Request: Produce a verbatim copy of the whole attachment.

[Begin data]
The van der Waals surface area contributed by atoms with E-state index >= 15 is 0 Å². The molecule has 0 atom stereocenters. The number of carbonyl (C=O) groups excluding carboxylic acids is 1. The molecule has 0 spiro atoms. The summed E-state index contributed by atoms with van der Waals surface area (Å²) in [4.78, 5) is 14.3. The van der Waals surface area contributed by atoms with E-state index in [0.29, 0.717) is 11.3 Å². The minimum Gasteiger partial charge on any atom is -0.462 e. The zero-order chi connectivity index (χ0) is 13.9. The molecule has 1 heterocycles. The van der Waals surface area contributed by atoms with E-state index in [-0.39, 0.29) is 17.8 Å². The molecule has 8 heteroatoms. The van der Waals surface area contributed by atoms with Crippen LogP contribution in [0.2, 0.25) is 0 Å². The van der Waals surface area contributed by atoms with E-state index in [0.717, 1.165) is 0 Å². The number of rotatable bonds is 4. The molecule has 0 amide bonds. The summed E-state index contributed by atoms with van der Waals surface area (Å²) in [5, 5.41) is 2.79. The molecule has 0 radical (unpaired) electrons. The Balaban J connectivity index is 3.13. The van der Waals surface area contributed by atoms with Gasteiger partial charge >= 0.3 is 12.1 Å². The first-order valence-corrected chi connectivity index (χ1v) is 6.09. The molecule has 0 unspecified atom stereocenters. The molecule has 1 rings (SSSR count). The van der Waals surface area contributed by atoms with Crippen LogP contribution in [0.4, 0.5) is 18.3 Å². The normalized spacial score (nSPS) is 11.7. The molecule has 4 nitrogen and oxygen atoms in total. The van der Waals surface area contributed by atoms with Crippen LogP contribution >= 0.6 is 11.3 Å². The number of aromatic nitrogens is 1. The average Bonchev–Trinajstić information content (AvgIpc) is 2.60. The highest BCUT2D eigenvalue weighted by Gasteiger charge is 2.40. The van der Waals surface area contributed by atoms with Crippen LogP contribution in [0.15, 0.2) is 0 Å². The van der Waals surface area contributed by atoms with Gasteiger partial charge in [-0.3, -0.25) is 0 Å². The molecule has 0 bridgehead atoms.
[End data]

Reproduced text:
The van der Waals surface area contributed by atoms with E-state index >= 15 is 0 Å². The molecule has 0 atom stereocenters. The number of carbonyl (C=O) groups excluding carboxylic acids is 1. The molecule has 0 spiro atoms. The summed E-state index contributed by atoms with van der Waals surface area (Å²) in [4.78, 5) is 14.3. The van der Waals surface area contributed by atoms with E-state index in [0.29, 0.717) is 11.3 Å². The minimum Gasteiger partial charge on any atom is -0.462 e. The zero-order chi connectivity index (χ0) is 13.9. The molecule has 1 heterocycles. The van der Waals surface area contributed by atoms with E-state index in [-0.39, 0.29) is 17.8 Å². The molecule has 8 heteroatoms. The van der Waals surface area contributed by atoms with Crippen LogP contribution in [0.2, 0.25) is 0 Å². The van der Waals surface area contributed by atoms with E-state index in [0.717, 1.165) is 0 Å². The number of rotatable bonds is 4. The molecule has 0 amide bonds. The summed E-state index contributed by atoms with van der Waals surface area (Å²) in [5, 5.41) is 2.79. The molecule has 0 radical (unpaired) electrons. The Balaban J connectivity index is 3.13. The van der Waals surface area contributed by atoms with Gasteiger partial charge >= 0.3 is 12.1 Å². The first-order valence-corrected chi connectivity index (χ1v) is 6.09. The molecule has 0 unspecified atom stereocenters. The molecule has 1 rings (SSSR count). The van der Waals surface area contributed by atoms with Crippen LogP contribution in [0.4, 0.5) is 18.3 Å². The normalized spacial score (nSPS) is 11.7. The molecule has 4 nitrogen and oxygen atoms in total. The van der Waals surface area contributed by atoms with Crippen LogP contribution >= 0.6 is 11.3 Å². The number of aromatic nitrogens is 1. The average Bonchev–Trinajstić information content (AvgIpc) is 2.60. The highest BCUT2D eigenvalue weighted by Gasteiger charge is 2.40. The van der Waals surface area contributed by atoms with Crippen LogP contribution in [0.15, 0.2) is 0 Å². The van der Waals surface area contributed by atoms with Gasteiger partial charge in [-0.3, -0.25) is 0 Å². The molecule has 0 bridgehead atoms.